Fustrations, on the rails and off

Trip Start Jul 11, 2005
Trip End Apr 04, 2006

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Flag of Russian Federation  ,
Friday, February 24, 2006

A year shall come of Russia's blackest dread; Then will the crown fall from the royal head, The throne of tsars will perish in the mud, The flood of many will be death and blood.

- David Remnick, Resurrection: The Struggle for a New Russia (1997)

Yekaterinburg, Siberia, Russia
Prague time +4hrs
Days to get to Prague - 13

Cue the fustrations
Moving on we got the train out of Tobolsk at 9:30 in the evening and after an uneventful overnight journey we arrived in Yekaterinburg at 8:15 in the morning. Again our first port of call having disembarked the train was the station ticket office. With the help of a charming local lady we managed to purchase onward 3rd class berths for the 12:45 train to Moscow. See, 3rd class isn't that bad. If it was we wouldn't be going back for seconds. Anyway, we had about 4 hours before the train left and we banked on that being sufficient time to stash our bags and have a quick look around Yekaterinburg. But que the frustrations. Following the abundant baggage storage signs we seemed to spend an entirety looping the impressive station, going from one area to another looking for luggage storage. But still we couldn't find it. Well, that's not entirely true. We did find 2 areas; one wanted a ridiculous fee for the privilege of allowing our bags sit on a shelf for 3 hours. The other didn't want money, just some piece of paper we couldn't provide. We had a receipt showing we paid for what we believed to be baggage storage but that didn't cut it. We are still not sure what that receipt entitled us to. When all was said and done this was probably the only time in our Russian trip that the language barrier stumped us and even the Henkster couldn't resolve this one. So with patience at a minimum and not too much of that spare 4 hours left I decided to pass the remaining time until the train departed for Moscow by waiting in the station. During that time I had a shower (Henk didn't as he refused to pay the 45 ruble asking price), edged ever closer to finishing the Da Vinci Code and looked over our bags while Henk took a quick look at Yekaterinburg from outside the train station.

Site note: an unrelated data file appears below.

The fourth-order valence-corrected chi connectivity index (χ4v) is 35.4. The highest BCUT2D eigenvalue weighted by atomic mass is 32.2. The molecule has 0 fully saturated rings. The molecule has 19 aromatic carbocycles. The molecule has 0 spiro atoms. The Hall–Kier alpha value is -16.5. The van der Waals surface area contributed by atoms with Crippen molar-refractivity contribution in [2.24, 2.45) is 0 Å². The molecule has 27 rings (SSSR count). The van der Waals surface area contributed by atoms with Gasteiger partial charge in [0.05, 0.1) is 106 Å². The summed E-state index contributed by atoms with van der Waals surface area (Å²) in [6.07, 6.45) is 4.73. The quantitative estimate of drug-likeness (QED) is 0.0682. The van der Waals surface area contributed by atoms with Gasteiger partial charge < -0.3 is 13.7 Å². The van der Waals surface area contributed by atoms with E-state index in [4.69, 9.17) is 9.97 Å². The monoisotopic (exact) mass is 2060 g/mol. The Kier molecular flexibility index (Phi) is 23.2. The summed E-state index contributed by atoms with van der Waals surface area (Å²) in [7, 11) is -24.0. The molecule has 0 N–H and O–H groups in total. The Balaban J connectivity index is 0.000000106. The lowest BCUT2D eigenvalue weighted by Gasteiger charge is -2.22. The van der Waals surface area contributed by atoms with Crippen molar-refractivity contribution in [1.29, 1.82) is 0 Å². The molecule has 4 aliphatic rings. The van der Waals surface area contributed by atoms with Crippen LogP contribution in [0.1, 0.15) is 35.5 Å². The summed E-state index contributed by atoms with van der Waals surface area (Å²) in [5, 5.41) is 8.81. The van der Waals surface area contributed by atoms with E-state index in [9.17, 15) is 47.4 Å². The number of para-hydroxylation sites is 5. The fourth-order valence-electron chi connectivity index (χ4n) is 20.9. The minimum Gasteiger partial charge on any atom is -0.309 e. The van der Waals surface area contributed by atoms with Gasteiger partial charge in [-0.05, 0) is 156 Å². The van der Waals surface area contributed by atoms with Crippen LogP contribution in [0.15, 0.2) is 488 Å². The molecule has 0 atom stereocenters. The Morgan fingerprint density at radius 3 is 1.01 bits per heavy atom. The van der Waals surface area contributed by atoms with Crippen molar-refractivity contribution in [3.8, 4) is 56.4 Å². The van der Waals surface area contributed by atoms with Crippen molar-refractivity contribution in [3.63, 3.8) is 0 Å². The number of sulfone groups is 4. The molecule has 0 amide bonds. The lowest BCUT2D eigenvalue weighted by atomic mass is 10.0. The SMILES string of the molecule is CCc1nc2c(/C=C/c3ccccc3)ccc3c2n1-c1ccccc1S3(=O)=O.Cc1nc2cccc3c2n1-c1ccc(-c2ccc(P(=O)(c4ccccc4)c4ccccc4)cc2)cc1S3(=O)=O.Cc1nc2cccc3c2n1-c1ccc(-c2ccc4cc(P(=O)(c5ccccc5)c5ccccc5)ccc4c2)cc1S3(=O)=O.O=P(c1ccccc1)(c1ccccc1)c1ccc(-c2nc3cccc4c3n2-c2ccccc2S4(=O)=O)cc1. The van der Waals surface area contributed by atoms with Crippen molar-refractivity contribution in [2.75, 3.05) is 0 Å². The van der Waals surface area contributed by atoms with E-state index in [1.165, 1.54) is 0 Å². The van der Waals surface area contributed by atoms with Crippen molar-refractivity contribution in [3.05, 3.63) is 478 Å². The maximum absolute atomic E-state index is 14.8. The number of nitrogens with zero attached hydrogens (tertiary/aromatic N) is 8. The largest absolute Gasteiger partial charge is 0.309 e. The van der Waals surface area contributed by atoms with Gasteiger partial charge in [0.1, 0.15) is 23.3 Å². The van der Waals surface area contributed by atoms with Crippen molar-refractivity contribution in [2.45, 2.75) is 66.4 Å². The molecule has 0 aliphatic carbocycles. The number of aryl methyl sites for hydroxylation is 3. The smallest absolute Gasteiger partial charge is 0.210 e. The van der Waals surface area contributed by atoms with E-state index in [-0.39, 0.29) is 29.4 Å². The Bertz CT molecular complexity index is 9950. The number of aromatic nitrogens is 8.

Historic Yekaterinburg
Yekaterinburg is a major city, Russia's 5th largest, situated 1,667 km (1,036 miles) east of Moscow and is the administrative center of the Sverdlovsk Oblast. It is located on the eastern slopes of the Ural Mountains that separate Europe from Asia. Its claim to fame is as the hometown of Boris Yeltsin, The Russian Federations first democratically elected president after the fall of the Soviet Union in 1991. But its better know Russia wide as the place where the last Tsar of Russia, Nicholas II, and his family were executed by Bolsheviks (Russian communists). The family were taken captive as a result of the Vladimir Lenin lead 1917 Bolshevik Revolution, itself a result of general discontent with the Nicholas lead monarchy, a monarchy of Nicholas' descendants that had been ruling Russia with since 1613. His deformed body and those of his family (wife, Alexandra, and children Grand Duchesses Olga, Tatiana, Maria, Anastasia, and Tsarevich Alexei) were dumped in abandoned mine shaft on the outskirts of the city. They were discovered in May 1979 and the remains exhumed in July 1991. The bodies of two of the imperial children were never found fuelling the conspiracy theorists idea that somewhere out there may be a living descendant of the last ruling Tsar of Russia.